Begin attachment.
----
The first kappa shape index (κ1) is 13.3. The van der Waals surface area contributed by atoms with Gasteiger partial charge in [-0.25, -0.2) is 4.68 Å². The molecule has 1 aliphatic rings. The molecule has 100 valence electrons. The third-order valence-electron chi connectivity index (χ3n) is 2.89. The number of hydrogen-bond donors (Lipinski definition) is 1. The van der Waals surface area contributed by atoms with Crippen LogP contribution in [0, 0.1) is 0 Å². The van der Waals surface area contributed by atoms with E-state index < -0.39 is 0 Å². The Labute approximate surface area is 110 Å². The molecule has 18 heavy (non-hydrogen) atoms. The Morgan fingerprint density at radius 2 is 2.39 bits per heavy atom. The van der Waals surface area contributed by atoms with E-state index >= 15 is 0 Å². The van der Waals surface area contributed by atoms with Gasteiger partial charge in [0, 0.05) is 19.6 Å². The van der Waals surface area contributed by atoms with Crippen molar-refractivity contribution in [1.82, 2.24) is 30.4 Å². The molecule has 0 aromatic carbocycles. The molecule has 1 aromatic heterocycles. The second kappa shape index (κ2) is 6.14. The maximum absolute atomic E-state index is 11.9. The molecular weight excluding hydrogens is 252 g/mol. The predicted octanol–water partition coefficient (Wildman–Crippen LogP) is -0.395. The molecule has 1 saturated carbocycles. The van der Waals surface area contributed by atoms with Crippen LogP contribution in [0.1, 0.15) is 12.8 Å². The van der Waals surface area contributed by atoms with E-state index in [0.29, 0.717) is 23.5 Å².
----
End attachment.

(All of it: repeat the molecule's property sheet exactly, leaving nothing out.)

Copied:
The first kappa shape index (κ1) is 13.3. The van der Waals surface area contributed by atoms with Gasteiger partial charge in [-0.25, -0.2) is 4.68 Å². The molecule has 1 aliphatic rings. The molecule has 100 valence electrons. The third-order valence-electron chi connectivity index (χ3n) is 2.89. The number of hydrogen-bond donors (Lipinski definition) is 1. The van der Waals surface area contributed by atoms with Crippen LogP contribution in [0, 0.1) is 0 Å². The van der Waals surface area contributed by atoms with E-state index < -0.39 is 0 Å². The Labute approximate surface area is 110 Å². The molecule has 18 heavy (non-hydrogen) atoms. The Morgan fingerprint density at radius 2 is 2.39 bits per heavy atom. The van der Waals surface area contributed by atoms with E-state index >= 15 is 0 Å². The van der Waals surface area contributed by atoms with Gasteiger partial charge in [0, 0.05) is 19.6 Å². The van der Waals surface area contributed by atoms with Crippen molar-refractivity contribution in [1.82, 2.24) is 30.4 Å². The molecule has 0 aromatic carbocycles. The molecule has 1 aromatic heterocycles. The second kappa shape index (κ2) is 6.14. The maximum absolute atomic E-state index is 11.9. The molecular weight excluding hydrogens is 252 g/mol. The predicted octanol–water partition coefficient (Wildman–Crippen LogP) is -0.395. The molecule has 1 saturated carbocycles. The van der Waals surface area contributed by atoms with Crippen LogP contribution in [0.1, 0.15) is 12.8 Å². The van der Waals surface area contributed by atoms with E-state index in [0.29, 0.717) is 23.5 Å².